Noname is a rapper by profession and a poet by nature. Admittedly, the two are not entirely separate entities, but listening to Noname brings out the distinction clearly. Her lyrics invoke meaning in an age where rap is more about what you have than who you are and, in a way, that makes her more conventional of a rapper than she seems. Look at the first verse from her song ‘Yesterday’ on her experiences with alcohol:

My devil is only closer when I call him back
Liquor in a limelight
Look her in the limelight

With fine wine and ecstasy
You can have the rest of me
Basket case silhouette, cigarette, internet
Check my twitter page for something Holier than black death

Another fine example from Kendrick:

All I have in life is my new appetite for failure
And I got hunger pain that grow insane
Tell me do that sound familiar?
If it do then you’re like me, 
making excuse that your relief
Is in the bottom of the bottle and the greenest indo leaf

As the window open I release everything that corrode inside of me

Now, as a sharp contrast, 2 Chains verse from ‘Mercy’:

Okay, now catch up to my campaign
Coupe the color of mayonnaise

I’m drunk and high at the same time
Drinkin’ champagne on the airplane (Tell ’em!)

Spit rounds like the gun range, beat it up like Rampage
Hundred bands, cut your girl, now your girl need a Band-Aid

While it is hardly fair to compare these artists to each other, doing so brings out their different views on the same topics. In a way, this shows the people that they are. Noname accepting and trying to escape the drug-induced lifestyle she’s living, Kendrick bringing out the peer pressure behind every night out and 2 Chainz trying to get lit. This is by no means a criticism of their lifestyles or world views but rather how they present them to their respective audiences. And to that I say, to each their own.

Noname is part of the new wave of rappers to come out of Chicago and a common factor that Chicagoan rappers have is their sense of unity. No-one brings this out like Chance the Rapper, a musician I have utter reverence for. This Christmas (well, last) he did an (amazing) mixtape with Jeremih, his collaborations with Kanye are legendary (Ultralight Beam!) and he bounces off Noname lyrics like its a Watch the Throne rendition. He brings out the best of her like she brings out the best in him. Listen to their collaborations ‘Lost‘, ‘Finish line/Drown‘, ‘The Tragedy‘ and my favorite ‘Israel‘.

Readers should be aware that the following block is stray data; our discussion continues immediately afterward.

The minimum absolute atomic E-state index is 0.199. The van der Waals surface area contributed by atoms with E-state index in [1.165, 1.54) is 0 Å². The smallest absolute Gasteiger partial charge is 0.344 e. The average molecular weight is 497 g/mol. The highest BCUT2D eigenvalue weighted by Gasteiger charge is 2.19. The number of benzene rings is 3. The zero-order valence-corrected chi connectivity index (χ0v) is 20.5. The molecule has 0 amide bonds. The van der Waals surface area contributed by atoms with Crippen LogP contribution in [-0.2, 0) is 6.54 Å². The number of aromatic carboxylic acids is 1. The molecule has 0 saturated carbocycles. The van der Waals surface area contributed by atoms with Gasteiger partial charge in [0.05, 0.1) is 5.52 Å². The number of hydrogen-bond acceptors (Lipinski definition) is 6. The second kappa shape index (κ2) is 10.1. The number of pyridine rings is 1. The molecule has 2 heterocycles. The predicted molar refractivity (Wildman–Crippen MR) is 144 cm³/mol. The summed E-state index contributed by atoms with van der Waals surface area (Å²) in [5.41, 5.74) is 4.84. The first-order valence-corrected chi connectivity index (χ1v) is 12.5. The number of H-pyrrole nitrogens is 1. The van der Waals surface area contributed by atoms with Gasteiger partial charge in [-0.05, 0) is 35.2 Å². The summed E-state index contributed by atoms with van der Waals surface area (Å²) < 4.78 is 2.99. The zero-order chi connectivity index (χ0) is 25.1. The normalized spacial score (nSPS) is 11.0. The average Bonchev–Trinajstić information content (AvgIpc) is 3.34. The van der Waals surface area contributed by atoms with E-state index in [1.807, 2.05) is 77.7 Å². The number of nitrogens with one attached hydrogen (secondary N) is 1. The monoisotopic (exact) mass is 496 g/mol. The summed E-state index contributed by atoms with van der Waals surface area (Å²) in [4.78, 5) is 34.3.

Her debut mixtape Telefone is undoubtedly my favourite record from 2016. All ten songs are on my most played songs playlist in their exact order. Listening to it is routine. It’s calming. It’s absolutely meaningful. If she never released another record (God-forbid) I would not mind (that much) because I feel in one fell swoop she did all she could ever do for music (there could never be enough Noname music). Noname is wonderfully wordy and awkward and raw and this is extremely clear in her music. Telefone’s features aren’t gratuitous or pandering. They are true to her music and the person that Noname is. So do yourself a solid this 2017 and listen to it. The only thing you shall regret is not discovering it earlier.

Tell me what you think about it when you’re done.

Image: The Vulture

Colour Outside the Line

Kid Cudi is a flawed artist. But that doesn’t stop him from excelling. Or, at least, trying his hardest to.

If you were to take the albums of most artists and turn them into pictures, the collage would  be more or less cohesive. Green Day’s would be anti-establishment and political, Eminem’s would be violent and extremely elaborate but Cudi’s would be abstract. We have Cudi the Rager and Cudi the Rocker. Cudi the Rager gave us the first and second Man on the Moon and Indicud. Cudi the Rocker gave us WZRD (his project with Dot Da Genius) and Speeding Bullet 2 Heaven. While a large part of his fanbase is with the former, this project brought the two together.